Singapore Opens Bubble for Business Travelers at Changi Airport
(Bloomberg) -- Singapore has started taking applications for a program that will allow people to enter the island for business and official purposes without having to quarantine for 14 days. The catch? They’ll have to stay in a bubble-like facility near Changi Airport, and can’t leave.
The first visitors under the so-called Connect@Changi program are expected to arrive next month, Alan Thompson, joint head of strategic development at Temasek International, said Thursday. Temasek Holdings Pte, Singapore’s state investment firm, is supporting the initiative.
“The economy was hurting, the aviation industry was hurting, the food and beverage and hospitality industry was hurting -- we needed something to kickstart the economy,” Thompson said. The purpose-built facility will “allow business meetings to happen that will then enable travel to happen and gradually we will be able to get business as close to normal” under these kind of circumstances.
Singapore’s small and open economy is largely dependent upon the tourism and service sectors for growth. To that end, it’s been trying to reopen its borders by establishing green lanes and special travel arrangements with countries where the virus is also contained, like New Zealand and Vietnam. But second and third waves in various places combined with the protracted vaccine rollouts mean widespread travel is still likely months away.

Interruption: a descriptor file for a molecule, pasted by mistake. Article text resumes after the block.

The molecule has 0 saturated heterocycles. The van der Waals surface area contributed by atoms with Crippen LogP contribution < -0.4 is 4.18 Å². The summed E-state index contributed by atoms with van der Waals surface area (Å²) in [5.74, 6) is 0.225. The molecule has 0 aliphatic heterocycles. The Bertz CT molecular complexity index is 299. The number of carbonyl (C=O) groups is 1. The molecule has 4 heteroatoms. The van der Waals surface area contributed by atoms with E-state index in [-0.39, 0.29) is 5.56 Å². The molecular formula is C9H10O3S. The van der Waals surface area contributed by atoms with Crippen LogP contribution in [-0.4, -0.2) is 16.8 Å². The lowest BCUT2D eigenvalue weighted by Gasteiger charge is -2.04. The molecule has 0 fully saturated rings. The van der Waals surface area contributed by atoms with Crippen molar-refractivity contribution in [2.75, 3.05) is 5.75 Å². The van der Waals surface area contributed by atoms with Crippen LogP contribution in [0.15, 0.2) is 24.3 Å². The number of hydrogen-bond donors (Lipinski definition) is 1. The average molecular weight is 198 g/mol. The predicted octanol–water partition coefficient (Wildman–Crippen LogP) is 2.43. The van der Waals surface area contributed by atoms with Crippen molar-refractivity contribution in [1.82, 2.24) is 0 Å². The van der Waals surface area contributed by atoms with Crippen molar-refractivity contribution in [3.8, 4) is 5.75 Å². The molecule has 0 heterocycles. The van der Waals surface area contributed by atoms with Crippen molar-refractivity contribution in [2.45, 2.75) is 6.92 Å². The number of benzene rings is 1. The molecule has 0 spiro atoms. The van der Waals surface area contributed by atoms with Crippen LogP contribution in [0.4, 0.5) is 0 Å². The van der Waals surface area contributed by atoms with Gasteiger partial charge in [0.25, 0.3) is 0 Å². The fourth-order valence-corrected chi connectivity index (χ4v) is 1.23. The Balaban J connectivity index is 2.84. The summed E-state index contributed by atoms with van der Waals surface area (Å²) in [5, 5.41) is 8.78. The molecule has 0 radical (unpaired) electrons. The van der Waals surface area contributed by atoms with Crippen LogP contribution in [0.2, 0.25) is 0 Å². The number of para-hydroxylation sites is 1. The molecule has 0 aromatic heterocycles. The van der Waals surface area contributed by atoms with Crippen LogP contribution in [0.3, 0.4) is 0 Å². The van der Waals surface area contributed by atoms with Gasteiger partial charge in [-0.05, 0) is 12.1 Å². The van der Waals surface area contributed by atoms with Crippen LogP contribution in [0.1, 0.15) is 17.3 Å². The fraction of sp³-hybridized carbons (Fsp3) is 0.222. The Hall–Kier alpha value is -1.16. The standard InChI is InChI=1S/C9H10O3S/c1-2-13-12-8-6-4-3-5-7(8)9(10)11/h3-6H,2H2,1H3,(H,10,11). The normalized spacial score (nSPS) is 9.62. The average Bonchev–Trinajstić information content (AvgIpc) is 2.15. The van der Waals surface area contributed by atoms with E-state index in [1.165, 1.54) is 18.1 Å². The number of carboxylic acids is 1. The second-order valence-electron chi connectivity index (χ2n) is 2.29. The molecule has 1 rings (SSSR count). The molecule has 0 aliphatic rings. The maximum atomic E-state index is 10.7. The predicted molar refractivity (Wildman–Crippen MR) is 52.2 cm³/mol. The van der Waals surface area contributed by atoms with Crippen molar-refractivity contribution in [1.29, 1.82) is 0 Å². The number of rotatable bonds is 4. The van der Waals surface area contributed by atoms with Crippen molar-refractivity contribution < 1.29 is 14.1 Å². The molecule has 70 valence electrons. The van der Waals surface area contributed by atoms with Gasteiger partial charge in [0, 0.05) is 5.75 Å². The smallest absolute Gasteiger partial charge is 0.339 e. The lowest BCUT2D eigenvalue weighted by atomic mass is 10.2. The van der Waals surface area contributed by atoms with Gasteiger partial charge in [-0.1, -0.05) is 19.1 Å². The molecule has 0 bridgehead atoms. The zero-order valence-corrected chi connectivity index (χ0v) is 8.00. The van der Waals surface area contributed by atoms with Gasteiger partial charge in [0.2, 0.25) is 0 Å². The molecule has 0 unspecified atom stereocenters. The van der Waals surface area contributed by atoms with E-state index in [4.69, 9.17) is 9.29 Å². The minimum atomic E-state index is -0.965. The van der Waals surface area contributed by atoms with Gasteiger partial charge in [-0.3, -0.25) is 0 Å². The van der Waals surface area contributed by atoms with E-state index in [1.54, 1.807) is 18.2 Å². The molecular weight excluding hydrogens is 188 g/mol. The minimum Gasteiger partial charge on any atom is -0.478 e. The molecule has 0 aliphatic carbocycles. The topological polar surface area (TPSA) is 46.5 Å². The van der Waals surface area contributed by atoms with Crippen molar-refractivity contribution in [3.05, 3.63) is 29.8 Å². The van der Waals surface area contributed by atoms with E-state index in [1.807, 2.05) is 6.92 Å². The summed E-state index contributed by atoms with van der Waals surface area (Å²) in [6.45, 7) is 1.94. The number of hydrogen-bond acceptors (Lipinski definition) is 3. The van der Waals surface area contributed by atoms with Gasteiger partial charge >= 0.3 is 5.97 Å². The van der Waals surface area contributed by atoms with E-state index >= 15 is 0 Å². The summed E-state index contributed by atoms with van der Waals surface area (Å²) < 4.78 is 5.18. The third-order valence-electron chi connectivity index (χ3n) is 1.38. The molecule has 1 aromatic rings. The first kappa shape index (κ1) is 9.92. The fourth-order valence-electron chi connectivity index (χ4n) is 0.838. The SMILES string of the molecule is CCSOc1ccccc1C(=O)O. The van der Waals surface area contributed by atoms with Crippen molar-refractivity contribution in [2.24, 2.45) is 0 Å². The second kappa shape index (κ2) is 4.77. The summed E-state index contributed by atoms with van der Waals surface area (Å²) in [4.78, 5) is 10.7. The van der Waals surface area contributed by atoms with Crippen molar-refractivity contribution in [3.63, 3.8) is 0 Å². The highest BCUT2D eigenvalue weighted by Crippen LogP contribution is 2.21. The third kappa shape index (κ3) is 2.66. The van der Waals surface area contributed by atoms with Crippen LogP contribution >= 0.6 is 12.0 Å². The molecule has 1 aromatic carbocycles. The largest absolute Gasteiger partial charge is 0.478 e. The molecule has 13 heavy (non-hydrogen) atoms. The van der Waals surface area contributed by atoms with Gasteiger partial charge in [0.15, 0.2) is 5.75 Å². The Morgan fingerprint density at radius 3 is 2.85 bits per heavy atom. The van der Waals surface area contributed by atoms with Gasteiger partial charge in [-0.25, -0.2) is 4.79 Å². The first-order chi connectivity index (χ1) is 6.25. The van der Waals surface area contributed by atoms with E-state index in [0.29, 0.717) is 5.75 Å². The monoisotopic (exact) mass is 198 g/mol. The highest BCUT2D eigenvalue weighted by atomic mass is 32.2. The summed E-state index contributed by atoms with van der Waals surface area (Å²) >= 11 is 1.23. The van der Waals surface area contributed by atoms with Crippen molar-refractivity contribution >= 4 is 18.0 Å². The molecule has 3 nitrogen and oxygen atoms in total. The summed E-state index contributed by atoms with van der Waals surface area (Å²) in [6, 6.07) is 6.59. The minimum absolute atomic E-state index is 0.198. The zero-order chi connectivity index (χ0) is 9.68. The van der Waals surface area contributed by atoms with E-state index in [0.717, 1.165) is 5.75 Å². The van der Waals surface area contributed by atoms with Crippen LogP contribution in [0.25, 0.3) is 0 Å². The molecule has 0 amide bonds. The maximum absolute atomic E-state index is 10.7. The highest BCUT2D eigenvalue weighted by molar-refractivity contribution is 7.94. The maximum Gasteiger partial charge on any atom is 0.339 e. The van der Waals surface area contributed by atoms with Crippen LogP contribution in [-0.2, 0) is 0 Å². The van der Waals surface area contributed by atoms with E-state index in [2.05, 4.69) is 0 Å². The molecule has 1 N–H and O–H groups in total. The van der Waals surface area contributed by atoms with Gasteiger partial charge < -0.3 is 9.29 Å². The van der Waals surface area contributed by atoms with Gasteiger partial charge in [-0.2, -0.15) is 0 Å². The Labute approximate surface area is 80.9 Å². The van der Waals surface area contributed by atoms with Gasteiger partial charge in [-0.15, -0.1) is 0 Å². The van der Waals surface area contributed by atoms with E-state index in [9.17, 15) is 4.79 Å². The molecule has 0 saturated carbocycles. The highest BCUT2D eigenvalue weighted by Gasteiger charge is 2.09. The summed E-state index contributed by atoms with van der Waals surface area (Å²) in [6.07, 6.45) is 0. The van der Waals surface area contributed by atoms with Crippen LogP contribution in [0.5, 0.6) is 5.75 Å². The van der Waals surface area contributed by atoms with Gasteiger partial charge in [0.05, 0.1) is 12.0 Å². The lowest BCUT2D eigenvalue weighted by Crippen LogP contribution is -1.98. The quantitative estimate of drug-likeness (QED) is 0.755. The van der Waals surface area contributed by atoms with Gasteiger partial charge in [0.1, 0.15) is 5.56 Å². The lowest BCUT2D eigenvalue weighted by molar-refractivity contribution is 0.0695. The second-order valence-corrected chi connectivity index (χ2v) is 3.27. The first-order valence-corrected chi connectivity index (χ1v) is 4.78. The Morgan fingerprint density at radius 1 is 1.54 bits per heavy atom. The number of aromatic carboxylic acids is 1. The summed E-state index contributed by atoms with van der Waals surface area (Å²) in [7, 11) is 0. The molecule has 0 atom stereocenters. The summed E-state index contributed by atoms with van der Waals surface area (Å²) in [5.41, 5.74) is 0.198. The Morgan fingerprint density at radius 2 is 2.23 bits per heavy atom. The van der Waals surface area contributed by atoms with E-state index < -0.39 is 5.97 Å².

Regardless, authorities are keen to position Singapore, which has done a good job of containing Covid, as a prime spot for meetings, events, conferences and exhibitions. Connect@Changi will be among options available when Singapore hosts the World Economic Forum later this year, Thompson said.
The facility will initially have 150 guestrooms and 40 meeting rooms, rising to 660 and 170, respectively, when the first phase is completed in May. One of the companies that plans to use Connect@Changi is Advanced MedTech Holdings Pte, Thompson said. When fully operational, it will have capacity to host around 1,300 business travelers.
Visitors will undergo testing upon arrival and throughout their stays and must observe all safety measures. They will be able to conduct meetings with local guests and other segregated travel lane groups at the facility. Meetings with locals will need to conducted behind floor-to-ceiling dividers.
The arrangement is primarily aimed at official and multinational business meetings, as well as medical consultations, private banking transactions and document signings or legal consultations. Its target audience is mainly short-term visitors who don’t intend to stay longer than a few days.
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